Between 1944 and 1945, Raoul Wallenberg helped tens of thousands of Jews escape Nazi-occupied Hungary before he was detained by Soviet forces and eventually disappeared. To mark the 100th anniversary of Raoul Wallenberg’s birth, The Wiener Library is hosting an exhibition that tells four extraordinary stories of rescue during the Holocaust.

In this exhibition The Wiener Library showcased the remarkable stories of rescue efforts undertaken to save lives imperilled by the Nazi regime.

Raoul Wallenberg used his diplomatic powers to house families in safe-houses in Budapest, while the Berlin department store owner Wilfrid Israel arranged for his Jewish staff to flee Germany and continued to pay their salaries even after the Nazis had closed his business.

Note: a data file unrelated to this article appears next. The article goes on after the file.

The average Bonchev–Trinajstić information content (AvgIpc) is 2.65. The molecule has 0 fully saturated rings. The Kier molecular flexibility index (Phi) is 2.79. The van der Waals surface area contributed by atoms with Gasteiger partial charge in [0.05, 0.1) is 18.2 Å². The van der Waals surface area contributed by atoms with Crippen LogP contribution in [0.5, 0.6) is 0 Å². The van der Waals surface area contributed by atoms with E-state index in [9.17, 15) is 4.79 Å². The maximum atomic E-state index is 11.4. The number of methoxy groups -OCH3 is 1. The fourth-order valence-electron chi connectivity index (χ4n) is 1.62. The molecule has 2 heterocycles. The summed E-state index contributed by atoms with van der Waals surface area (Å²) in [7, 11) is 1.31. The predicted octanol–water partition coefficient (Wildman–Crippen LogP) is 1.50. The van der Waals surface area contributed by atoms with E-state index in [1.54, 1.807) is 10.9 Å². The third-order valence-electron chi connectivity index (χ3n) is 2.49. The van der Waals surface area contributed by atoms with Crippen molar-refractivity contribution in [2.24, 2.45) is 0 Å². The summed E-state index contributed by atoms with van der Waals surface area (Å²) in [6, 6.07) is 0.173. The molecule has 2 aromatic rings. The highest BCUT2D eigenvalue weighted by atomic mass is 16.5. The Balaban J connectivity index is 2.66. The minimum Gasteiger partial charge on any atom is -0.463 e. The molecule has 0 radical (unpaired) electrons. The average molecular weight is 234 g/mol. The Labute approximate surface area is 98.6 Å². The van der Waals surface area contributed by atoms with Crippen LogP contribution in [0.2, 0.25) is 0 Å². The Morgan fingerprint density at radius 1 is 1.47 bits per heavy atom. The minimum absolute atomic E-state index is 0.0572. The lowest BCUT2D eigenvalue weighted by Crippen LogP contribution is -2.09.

Organisations like the Quakers also took the initiative to assist persecuted Jews to escape, helping to find shelter with families in England. And finally, there is the story of two sisters from Wandsworth who financed rescue missions by writing Mills & Boon novels and offering to smuggle Jewish families’ valuables into England from Europe.

The Wiener Library’s unique archival collection brings to life these stories of rescue and escape and pays tribute to those individuals whose efforts saved countless lives. In addition, the Library hosted a blog in conjunction with the exhibition where visitors can read more inspiring stories of rescue and submit their own. Find out more by contacting the Library or visit the blog at

‘Rescues of the Holocaust: Remembering Raoul Wallenberg and Lives Saved’ was developed with the generous support of the Rivers Charitable Trust and the Heritage Lottery Fund.